One thing is for certain. Jesus is coming and He is bringing His kingdom with Him. There is no doubt in my mind that this is at the top of God’s current agenda. While considering this, what causes me to tremble at times is to consider how radically different His kingdom is from our perception of what a kingdom should be. I think we often fail to realize that, in the limited demonstration we have of the kingdom, the kingdom is always disruptive. There is simply no way around that. It is a confrontational kingdom that confronts every other system and kingdom that has been, is, or ever will be. Yes, Jesus is coming with His kingdom, but His kingdom will not be an improvement an an existing structure, rather it will be a radical overthrow of everything that we have known up to this point.
What makes me tremble at times is to consider how confident we are in our understanding of the kingdom. Sometimes I think we almost have a chip on our shoulder as Christians expecting that Jesus is going to come at the last minute and vindicate our religious system collectively known as Christianity. In the midst of this I believe we fail to see that His kingdom is going to be completely disruptive, not only to the kingdom of the antichrist, but to the kingdoms that we live and participate in on a daily basis.
We often look down at the first century Jews in a bit of theological arrogance and talk about how blind they were when Jesus came and marvel at how they were unable to discern the Son of God among them. We labor on about their preconceived notions of Him and their political expectations of His kingdom. All the while I wonder if we ourselves are not living in a similar blindness with regard to our expectation of the coming kingdom. I wonder if Jesus would not look at us and declare us to be theological children of the religious Jews that honored the prophets of history prior but rejected the prophet or all prophets when He stood in their midst. I wonder if we do not honor the prophets of the New Testament in our orthodox theology, but might just persecute a prophet of that sort if he actually stood among us. Nothing leads me to this conclusion more than the fact that I believe if we are truly honest with ourselves, we will have to admit that our expectation of Jesus’ second coming is remarkable similar to the expectation of the first century Jews.
We are not expecting a disruptive Jesus that brings a kingdom whose values are in total opposition to everything we have known, but rather we are expecting Jesus to bring a kingdom that is simply an improvement upon the kingdoms of this age. We expect a modified and improvied values system and not a radically different one that opposes everything we hold dear. We expect Him to simply polish off the negatives of this age and bring a kingdom that is remarkable similar to what we know and love. The problem with this expectation is that it is simply not reality. We are in a position that, I fear, is just as dangerous as the one the first century Jews were in. We are expecting a kingdom of our own making and our own understanding and are not prepared for what Jesus will ultimately bring. This is a topic that we need to give a lot of time and consideration to. If we fail to do so, our discernment of Jesus and His kingdom will not be razor sharp at the end of the age and we may very well oppose the very thing that God is bringing to pass.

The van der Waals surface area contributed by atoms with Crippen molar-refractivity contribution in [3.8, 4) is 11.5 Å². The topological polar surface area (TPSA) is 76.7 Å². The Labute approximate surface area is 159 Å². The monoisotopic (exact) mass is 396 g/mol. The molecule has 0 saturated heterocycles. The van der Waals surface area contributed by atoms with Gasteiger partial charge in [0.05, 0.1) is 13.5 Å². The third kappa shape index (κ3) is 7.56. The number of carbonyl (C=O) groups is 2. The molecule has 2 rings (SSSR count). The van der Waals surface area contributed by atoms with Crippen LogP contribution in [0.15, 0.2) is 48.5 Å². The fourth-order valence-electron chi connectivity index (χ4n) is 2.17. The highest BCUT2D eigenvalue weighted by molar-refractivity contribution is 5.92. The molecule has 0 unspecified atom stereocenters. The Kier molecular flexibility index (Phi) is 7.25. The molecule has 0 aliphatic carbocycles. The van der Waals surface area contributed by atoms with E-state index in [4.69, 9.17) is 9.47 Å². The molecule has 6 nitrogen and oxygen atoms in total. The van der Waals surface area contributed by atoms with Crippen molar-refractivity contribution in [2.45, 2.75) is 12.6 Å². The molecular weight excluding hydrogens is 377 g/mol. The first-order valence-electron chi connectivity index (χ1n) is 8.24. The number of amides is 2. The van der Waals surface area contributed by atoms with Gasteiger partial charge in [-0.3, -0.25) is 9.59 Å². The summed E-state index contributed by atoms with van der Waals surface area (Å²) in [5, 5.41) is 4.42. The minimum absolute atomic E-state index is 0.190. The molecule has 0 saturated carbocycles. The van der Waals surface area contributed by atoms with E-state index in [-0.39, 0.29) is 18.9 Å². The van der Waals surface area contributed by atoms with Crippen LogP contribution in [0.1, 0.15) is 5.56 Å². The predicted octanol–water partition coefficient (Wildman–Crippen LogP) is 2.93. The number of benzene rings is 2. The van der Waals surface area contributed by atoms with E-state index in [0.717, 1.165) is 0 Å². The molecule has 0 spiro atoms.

One prime example of the radical difference of Jesus’ kingdom is the issue of weakness. By nature we do not like weakness. We do not tolerate, much less embrace, weakness in ourselves or in others. We make some allowances for it only when there is a good excuse and we see a certain amount of chivalry in protecting the weak so long as we are protecting the weak that are helpless in their condition. Even in that I wonder if our honor is more rooted in the pride of our own strenth and our pity for them, and it is pity, is rooted more in a fear that we ourselves might one day be found weak than in a genuine appreciation of their weakness. Our limited respect for the weak is confined to those trapped in their weakness and we see no honor in those who have chosen weakness.
The problem with this attitude is that it is completely at odds with the values of the kingdom. We are expecting a kingdom where Jesus will take care of and make provision for the weak, poor, and in general those that we see as pitiful and helpless. It is true that He will do that, but we fail to see the appreciation Jesus has for the weak. We see them as objects of His compassion and pity. He, however, sees them as the cornerstone of the kingdom. Are we willing to embrace a kingdom where weakness determines the place of honor? Are we willing to embrace a kingdom where it is the measure of a man’s willing embrace of weakness that determines his place of advancement?
Consider Jesus’ most famous sermon, the “Sermon on the Mount” and slowly digest His opening lines. He opens with a blessing on the poor, giving them ownership of the kingdom. He moves on to those that mourn promising them comfort. He continues to the gentle. Those that hunger and thirst in the kingdom are promised the ultimate satisfaction. He continues with the theme of mercy, purity, peacemaking, and persecution. He goes on to describe these who are persecuted without fighting as the very salt of the earth.